ERIC Number: ED334521
Record Type: RIE
Publication Date: 1990
Alcohol, Stress, and Violence in American Indian Families.
Bachman, Ronet; Straus, Murray A.
This study examined the link between alcohol use and domestic violence in the American Indian population. A total of 204 American Indian families and 2,007 non-American Indian Whites were analyzed using the 1985 National Family Violence Resurvey. The rates of family violence were first calculated by ethnicity, and then compared to a sample of non-American Indian White families. The second part of the analysis looked at spousal violence in American Indian families. The incidence rates of couple violence were estimated to be at least 15.5 per 100 American Indian couples. Acts of spousal assaults were also found to be higher in the American Indian sample compared to the White comparison group. After controlling for economic deprivation, age and urbanicity, it was found that both high rates of alcohol consumption and high rates of perceived stress significantly increased the probability of couple violence in general and the probability of husband-to-wife assaults. The statistical relationship found between alcohol consumption and violence has been documented qualitatively in other studies. A shortage of treatment programs exists along with other problems inherent in many treatment facilities on reservations and in rural areas in general. Dealing with alcoholism alone, however, does not deal with what are more likely the underlying contributors of domestic violence. Nonetheless, spousal assault is a major problem among American Indian communities, which needs further attention. (LLL)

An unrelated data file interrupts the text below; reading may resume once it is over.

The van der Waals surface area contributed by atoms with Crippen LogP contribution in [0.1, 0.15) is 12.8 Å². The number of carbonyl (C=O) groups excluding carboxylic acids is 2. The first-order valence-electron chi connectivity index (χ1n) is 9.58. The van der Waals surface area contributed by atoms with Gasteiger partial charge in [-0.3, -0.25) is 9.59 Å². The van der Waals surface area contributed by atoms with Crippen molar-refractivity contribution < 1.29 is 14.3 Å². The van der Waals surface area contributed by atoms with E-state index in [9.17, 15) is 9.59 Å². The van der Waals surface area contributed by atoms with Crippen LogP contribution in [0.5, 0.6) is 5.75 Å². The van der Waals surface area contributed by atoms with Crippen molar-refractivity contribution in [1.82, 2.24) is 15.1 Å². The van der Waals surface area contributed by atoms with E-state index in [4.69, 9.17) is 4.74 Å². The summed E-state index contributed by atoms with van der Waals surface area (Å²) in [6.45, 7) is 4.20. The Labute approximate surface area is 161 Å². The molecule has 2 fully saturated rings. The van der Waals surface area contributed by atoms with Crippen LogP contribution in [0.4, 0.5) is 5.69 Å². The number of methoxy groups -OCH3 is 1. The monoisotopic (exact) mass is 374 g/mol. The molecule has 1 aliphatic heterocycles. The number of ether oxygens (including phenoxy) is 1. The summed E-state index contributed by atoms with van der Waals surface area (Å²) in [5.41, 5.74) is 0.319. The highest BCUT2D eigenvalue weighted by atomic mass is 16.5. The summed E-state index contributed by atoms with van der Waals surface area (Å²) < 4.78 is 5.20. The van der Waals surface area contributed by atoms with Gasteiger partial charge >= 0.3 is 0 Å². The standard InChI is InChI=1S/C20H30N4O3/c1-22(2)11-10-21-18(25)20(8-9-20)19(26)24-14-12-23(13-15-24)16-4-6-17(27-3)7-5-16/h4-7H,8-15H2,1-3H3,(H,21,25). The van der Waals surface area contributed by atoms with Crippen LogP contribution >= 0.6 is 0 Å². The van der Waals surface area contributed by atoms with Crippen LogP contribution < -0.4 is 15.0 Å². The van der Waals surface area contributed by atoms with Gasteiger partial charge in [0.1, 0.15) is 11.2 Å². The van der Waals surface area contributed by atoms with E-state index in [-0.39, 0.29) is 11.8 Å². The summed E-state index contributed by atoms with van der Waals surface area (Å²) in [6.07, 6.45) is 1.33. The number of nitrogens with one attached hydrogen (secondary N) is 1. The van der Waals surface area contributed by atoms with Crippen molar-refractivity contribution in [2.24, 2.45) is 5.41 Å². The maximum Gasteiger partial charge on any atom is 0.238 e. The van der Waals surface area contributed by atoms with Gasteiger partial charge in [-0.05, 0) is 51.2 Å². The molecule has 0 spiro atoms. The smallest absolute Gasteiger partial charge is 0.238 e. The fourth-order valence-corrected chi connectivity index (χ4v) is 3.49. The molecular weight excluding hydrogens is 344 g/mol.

Publication Type: Reports - Research; Speeches/Meeting Papers
Education Level: N/A
Sponsor: National Inst. of Mental Health (DHHS), Bethesda, MD.
Authoring Institution: New Hampshire Univ., Durham. Family Research Lab.
Note: Paper presented at the Annual Meeting of the American Society of Criminology (42nd, Baltimore, MD, November 7-10, 1990).